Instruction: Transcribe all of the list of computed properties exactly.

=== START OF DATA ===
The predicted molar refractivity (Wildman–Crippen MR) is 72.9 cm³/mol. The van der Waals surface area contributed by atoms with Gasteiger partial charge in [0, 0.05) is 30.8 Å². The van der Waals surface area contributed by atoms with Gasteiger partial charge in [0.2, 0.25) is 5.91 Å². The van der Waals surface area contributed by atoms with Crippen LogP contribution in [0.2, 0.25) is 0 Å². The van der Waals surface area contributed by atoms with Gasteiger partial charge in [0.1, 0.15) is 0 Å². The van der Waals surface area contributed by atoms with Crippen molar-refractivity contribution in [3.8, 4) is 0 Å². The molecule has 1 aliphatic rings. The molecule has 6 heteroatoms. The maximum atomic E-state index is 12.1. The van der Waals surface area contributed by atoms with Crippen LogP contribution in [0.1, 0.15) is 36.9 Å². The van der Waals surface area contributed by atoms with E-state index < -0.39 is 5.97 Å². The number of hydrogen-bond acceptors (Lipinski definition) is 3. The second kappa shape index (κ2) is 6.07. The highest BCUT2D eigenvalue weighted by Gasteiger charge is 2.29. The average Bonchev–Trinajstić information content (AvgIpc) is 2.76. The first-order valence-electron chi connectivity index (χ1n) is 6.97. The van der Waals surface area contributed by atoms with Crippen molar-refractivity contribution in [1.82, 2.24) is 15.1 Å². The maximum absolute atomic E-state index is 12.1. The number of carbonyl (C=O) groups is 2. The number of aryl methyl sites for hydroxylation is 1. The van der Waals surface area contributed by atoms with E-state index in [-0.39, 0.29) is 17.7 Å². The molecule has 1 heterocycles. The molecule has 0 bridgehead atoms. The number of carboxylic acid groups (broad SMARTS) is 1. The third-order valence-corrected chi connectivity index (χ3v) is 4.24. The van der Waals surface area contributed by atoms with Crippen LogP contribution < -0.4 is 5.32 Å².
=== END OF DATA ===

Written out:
The predicted molar refractivity (Wildman–Crippen MR) is 72.9 cm³/mol. The van der Waals surface area contributed by atoms with Gasteiger partial charge in [0, 0.05) is 30.8 Å². The van der Waals surface area contributed by atoms with Gasteiger partial charge in [0.2, 0.25) is 5.91 Å². The van der Waals surface area contributed by atoms with Crippen LogP contribution in [0.2, 0.25) is 0 Å². The van der Waals surface area contributed by atoms with Gasteiger partial charge in [0.1, 0.15) is 0 Å². The van der Waals surface area contributed by atoms with Crippen molar-refractivity contribution in [3.8, 4) is 0 Å². The molecule has 1 aliphatic rings. The molecule has 6 heteroatoms. The maximum atomic E-state index is 12.1. The van der Waals surface area contributed by atoms with Crippen LogP contribution in [0.1, 0.15) is 36.9 Å². The van der Waals surface area contributed by atoms with E-state index < -0.39 is 5.97 Å². The number of hydrogen-bond acceptors (Lipinski definition) is 3. The second kappa shape index (κ2) is 6.07. The highest BCUT2D eigenvalue weighted by Gasteiger charge is 2.29. The average Bonchev–Trinajstić information content (AvgIpc) is 2.76. The first-order valence-electron chi connectivity index (χ1n) is 6.97. The van der Waals surface area contributed by atoms with Crippen molar-refractivity contribution in [1.82, 2.24) is 15.1 Å². The maximum absolute atomic E-state index is 12.1. The number of carbonyl (C=O) groups is 2. The number of aryl methyl sites for hydroxylation is 1. The van der Waals surface area contributed by atoms with E-state index in [-0.39, 0.29) is 17.7 Å². The molecule has 1 heterocycles. The molecule has 0 bridgehead atoms. The number of carboxylic acid groups (broad SMARTS) is 1. The third-order valence-corrected chi connectivity index (χ3v) is 4.24. The van der Waals surface area contributed by atoms with Crippen LogP contribution < -0.4 is 5.32 Å².